Echoes of Russia

In the space available discuss the significance to you of the school or summer activity in which you have been most involved.

Towards the end of my trip to Russia this past summer I volunteered for over one hundred hours at a summer camp for partially deaf and partially sighted, most of whom are also mentally imbalanced. Though I have volunteered with disabled children back home, this new experience with so many children, so much poverty, so much need not only tested my Russian, it endowed me with unparalleled knowledge. From each day I enriched more than my vocabulary; I gathered the only wealth that can truly be defined as human an acceptance of the ineffable interdependence between hope, hardship, joy, pain, and survival and harbored it in my heart as more than just memories.The children’s willingness to share, to welcome so honestly, the courage with which they prepare to face a world that may not be ready to welcome them as equals, and the power of their faith in human goodness, made the weeks I coordinated their activities campfire performances, games, competitions and spent time with them emotionally engaging and memorable. Aside from eating with them, playing their games, participating in their classes, and answering their questions about life outside of Russia’s boarder, I endeavored to plan activities on my own, which included a farewell campfire and an excursion into the woods. I was the Cuban-Russian sister who had spent most of her live immigrating, the mentor from abroad, and I am grateful for the role they allowed me to play in their summer.At some point, I also realized that the camp, which provides multiple activities ranging from drawing to music classes to meetings with a psychologist, is truly an island amid a Russian reality that offers little hope for the future and presently encompasses one million orphan children and almost three million homeless ones, a reality in which the population’s death rate in recent years has almost doubled the birth rate. And yet, these poor, and at times orphaned, children are not defined by their illnesses and remain unhindered by their speech impediments or thick glasses; instead, they learn daily the value of diversity and the power of communal optimism. To feel the juxtaposition between the world within and the world without the year-round institution (school and camp) struck me with the universal need for hope and the urgency of help. Renewed by their enthusiasm, their acceptance that the bad must come with the good, humbled by their dignity, and awed by their warmth, I returned home full of admiration and satiated with a simple, quiet joy. Further, decided to not just leave this time behind in the labyrinths of my mind under the reference name “summer experiences and the like,” I have begun corresponding with the older girls I met there. Likewise, in an attempt to offer concrete support and help, I have written an article for Broward County’s leading newspaper, “The Sun-Sentinel,” about my experience at the camp and approached several organizations about becoming possible sponsors for the program.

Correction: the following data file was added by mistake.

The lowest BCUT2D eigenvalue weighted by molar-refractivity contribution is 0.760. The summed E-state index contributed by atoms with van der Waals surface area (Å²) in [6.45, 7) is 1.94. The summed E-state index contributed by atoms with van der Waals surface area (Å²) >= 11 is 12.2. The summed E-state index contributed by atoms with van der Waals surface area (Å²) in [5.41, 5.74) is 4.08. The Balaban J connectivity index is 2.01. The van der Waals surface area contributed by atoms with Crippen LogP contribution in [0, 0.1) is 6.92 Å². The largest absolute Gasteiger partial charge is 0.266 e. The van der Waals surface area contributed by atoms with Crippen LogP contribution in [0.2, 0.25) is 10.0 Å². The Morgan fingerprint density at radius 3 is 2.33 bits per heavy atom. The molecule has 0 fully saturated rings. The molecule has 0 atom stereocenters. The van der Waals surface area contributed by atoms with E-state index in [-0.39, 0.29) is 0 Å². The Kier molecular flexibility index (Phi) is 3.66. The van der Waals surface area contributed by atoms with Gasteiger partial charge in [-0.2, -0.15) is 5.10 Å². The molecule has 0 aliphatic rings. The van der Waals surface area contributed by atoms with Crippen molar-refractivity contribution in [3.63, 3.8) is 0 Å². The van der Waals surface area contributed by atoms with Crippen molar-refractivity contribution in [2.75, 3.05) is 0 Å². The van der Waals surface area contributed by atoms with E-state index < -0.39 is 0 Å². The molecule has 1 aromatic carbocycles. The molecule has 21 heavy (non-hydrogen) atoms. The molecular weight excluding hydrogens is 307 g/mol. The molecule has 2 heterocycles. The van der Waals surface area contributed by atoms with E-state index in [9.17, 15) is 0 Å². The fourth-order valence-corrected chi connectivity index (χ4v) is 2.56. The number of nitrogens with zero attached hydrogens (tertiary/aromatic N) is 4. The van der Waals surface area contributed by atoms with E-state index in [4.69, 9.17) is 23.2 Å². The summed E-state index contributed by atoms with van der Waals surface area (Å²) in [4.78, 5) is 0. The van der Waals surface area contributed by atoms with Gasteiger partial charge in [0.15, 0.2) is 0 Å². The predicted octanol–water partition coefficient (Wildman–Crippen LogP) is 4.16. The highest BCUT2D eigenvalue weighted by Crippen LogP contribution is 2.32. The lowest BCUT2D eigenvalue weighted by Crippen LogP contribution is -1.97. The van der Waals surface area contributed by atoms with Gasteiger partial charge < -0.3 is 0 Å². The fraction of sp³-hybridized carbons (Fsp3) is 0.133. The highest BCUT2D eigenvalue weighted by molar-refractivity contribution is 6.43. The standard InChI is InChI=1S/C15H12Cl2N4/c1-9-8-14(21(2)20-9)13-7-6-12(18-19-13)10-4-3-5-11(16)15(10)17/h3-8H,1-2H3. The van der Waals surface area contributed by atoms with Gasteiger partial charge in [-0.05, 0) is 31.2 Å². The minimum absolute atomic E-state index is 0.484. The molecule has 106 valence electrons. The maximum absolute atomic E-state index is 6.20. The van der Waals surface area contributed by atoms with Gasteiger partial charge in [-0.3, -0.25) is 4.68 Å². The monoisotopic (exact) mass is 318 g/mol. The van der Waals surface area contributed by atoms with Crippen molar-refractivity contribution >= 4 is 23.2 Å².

Leave a Comment